> Number of victims: 224 (58% male, 42% female)
> Years of sterilizations: 1919 – 1935
Generally speaking, the Deep South was not enthusiastic about eugenics, due in large part to religious traditions and a culture of strong, nurturing families. Still, William Partlow, an ardent believer in ridding the population of “defectives,” coaxed the Medical Association of the State of Alabama to work with him in passing a bill that created the Alabama Home for the Feeble-minded, and, in the fine print, granted the superintendent of the school the discretion to order the sterilization of patients. Partlow became the superintendent in 1920 and sterilized every inmate in his charge.
> Number of victims: 30 (67% male, 33% female)
> Years of sterilizations: 1929 – 1956
An Arizona law passed in 1929 provided for the sterilization of people “afflicted with hereditary forms of insanity that are recurrent, idiocy, imbecility, feeble-mindedness, or epilepsy” and had the potential to produce “likewise afflicted” children. Unlike the Alabama law, the Arizona statute offered some due process, whereby the recommendation for sterilization by the Superintendent of the State Hospital had to be approved by the State Board of Medical Examiners, whose confirmation of disability could be appealed in court within 30 days.
> Number of victims: 20,108 (50% male, 50% female)
> Years of sterilizations: 1909 – 1950
California passed its first sterilization law in 1909 and additional laws in 1913 and 1917, each expanding the scope of who could be neutered. A California court case in 1930 affirmed the right of a mother to have her daughter sterilized for sexual misconduct, effectively expanding the permissible reasons for sterilization beyond hereditary concerns. Even considering questionable record-keeping that suggests that the number may be higher, California sterilized over 20,000 people, the most of any state, and a third of the U.S. total.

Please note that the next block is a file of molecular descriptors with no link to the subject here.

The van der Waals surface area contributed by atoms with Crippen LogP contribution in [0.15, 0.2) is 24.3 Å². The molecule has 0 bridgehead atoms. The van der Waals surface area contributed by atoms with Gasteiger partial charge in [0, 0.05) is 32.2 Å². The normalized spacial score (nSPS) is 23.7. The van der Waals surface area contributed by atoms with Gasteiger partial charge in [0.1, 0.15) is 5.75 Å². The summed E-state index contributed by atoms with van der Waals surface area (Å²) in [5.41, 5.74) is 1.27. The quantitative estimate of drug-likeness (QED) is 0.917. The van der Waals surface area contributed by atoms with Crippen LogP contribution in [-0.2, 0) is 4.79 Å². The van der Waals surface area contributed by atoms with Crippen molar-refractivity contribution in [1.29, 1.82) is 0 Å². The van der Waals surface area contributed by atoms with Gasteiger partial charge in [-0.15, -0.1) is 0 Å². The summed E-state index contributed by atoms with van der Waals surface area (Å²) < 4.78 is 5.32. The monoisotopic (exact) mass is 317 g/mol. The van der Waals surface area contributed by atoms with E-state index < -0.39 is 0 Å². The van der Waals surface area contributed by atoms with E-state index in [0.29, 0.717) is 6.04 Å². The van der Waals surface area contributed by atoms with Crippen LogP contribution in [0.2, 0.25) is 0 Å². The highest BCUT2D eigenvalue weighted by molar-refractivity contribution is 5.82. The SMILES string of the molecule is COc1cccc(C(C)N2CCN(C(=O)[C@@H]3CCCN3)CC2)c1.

> Number of victims: 557 (3% male, 97% female)
> Years of sterilizations: 1909 – 1963
Connecticut was the second state to pass a eugenics law, allowing a panel of surgeons to order the sterilization of mental hospital patients after reviewing patients’ family history, chances of recovery, and potential for procreation. The Connecticut law is distinguished from others in that its female victims had to undergo the complete removal of their ovaries , while other states called for removal of the fallopian tubes.
> Number of victims: 945 (50% male, 50% female)
> Years of sterilizations: 1923 – 1963
Delaware came late to the practice of eugenics but did so enthusiastically, with the highest per capita rate of sterilization in the country in some years. Victims included mental hospital patients who were “insane, feeble minded or epileptic,” homosexuals, and habitual criminals if their criminality was “due to mental abnormality.” The statute required families to be notified, and stipulated that patients be consulted and be allowed to object. The numbers indicate that these requirements may not have been scrupulously honored; in other states sterilizations dropped precipitously when consent became the rule.
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